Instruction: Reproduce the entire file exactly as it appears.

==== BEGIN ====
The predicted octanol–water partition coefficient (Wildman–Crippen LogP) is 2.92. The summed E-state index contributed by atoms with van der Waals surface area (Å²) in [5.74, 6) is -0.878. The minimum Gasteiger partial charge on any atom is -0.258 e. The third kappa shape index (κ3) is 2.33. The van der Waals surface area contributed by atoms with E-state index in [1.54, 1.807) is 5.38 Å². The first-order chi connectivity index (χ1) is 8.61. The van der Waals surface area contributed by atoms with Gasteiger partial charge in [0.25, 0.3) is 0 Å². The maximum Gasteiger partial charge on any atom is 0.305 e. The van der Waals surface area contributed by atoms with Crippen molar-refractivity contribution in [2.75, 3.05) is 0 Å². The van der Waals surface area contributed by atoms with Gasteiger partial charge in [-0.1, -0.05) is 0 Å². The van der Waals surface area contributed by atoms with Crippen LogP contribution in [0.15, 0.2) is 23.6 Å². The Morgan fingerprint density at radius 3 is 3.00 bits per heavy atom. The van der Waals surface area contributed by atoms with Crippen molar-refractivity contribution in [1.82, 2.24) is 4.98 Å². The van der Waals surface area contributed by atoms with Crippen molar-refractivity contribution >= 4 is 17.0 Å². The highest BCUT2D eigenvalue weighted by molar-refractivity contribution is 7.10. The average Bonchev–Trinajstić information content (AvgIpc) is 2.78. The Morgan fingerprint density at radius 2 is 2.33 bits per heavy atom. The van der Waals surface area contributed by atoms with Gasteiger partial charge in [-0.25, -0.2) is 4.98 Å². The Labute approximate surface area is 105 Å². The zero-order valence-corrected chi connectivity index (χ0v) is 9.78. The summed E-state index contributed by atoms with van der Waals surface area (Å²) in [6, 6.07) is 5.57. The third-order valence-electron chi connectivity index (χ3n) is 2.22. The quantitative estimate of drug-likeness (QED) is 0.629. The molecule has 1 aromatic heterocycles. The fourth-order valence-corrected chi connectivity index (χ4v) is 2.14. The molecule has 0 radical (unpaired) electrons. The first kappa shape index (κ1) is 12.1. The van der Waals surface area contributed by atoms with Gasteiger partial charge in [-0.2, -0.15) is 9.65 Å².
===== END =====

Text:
The predicted octanol–water partition coefficient (Wildman–Crippen LogP) is 2.92. The summed E-state index contributed by atoms with van der Waals surface area (Å²) in [5.74, 6) is -0.878. The minimum Gasteiger partial charge on any atom is -0.258 e. The third kappa shape index (κ3) is 2.33. The van der Waals surface area contributed by atoms with E-state index in [1.54, 1.807) is 5.38 Å². The first-order chi connectivity index (χ1) is 8.61. The van der Waals surface area contributed by atoms with Gasteiger partial charge in [0.25, 0.3) is 0 Å². The maximum Gasteiger partial charge on any atom is 0.305 e. The van der Waals surface area contributed by atoms with Crippen molar-refractivity contribution in [2.75, 3.05) is 0 Å². The van der Waals surface area contributed by atoms with Gasteiger partial charge in [-0.1, -0.05) is 0 Å². The van der Waals surface area contributed by atoms with Crippen LogP contribution in [0.15, 0.2) is 23.6 Å². The Morgan fingerprint density at radius 3 is 3.00 bits per heavy atom. The van der Waals surface area contributed by atoms with Crippen molar-refractivity contribution in [1.82, 2.24) is 4.98 Å². The van der Waals surface area contributed by atoms with Crippen molar-refractivity contribution >= 4 is 17.0 Å². The highest BCUT2D eigenvalue weighted by molar-refractivity contribution is 7.10. The average Bonchev–Trinajstić information content (AvgIpc) is 2.78. The Morgan fingerprint density at radius 2 is 2.33 bits per heavy atom. The van der Waals surface area contributed by atoms with Gasteiger partial charge in [-0.25, -0.2) is 4.98 Å². The Labute approximate surface area is 105 Å². The zero-order valence-corrected chi connectivity index (χ0v) is 9.78. The summed E-state index contributed by atoms with van der Waals surface area (Å²) in [6, 6.07) is 5.57. The third-order valence-electron chi connectivity index (χ3n) is 2.22. The quantitative estimate of drug-likeness (QED) is 0.629. The molecule has 1 aromatic heterocycles. The fourth-order valence-corrected chi connectivity index (χ4v) is 2.14. The molecule has 0 radical (unpaired) electrons. The first kappa shape index (κ1) is 12.1. The van der Waals surface area contributed by atoms with Gasteiger partial charge in [-0.2, -0.15) is 9.65 Å².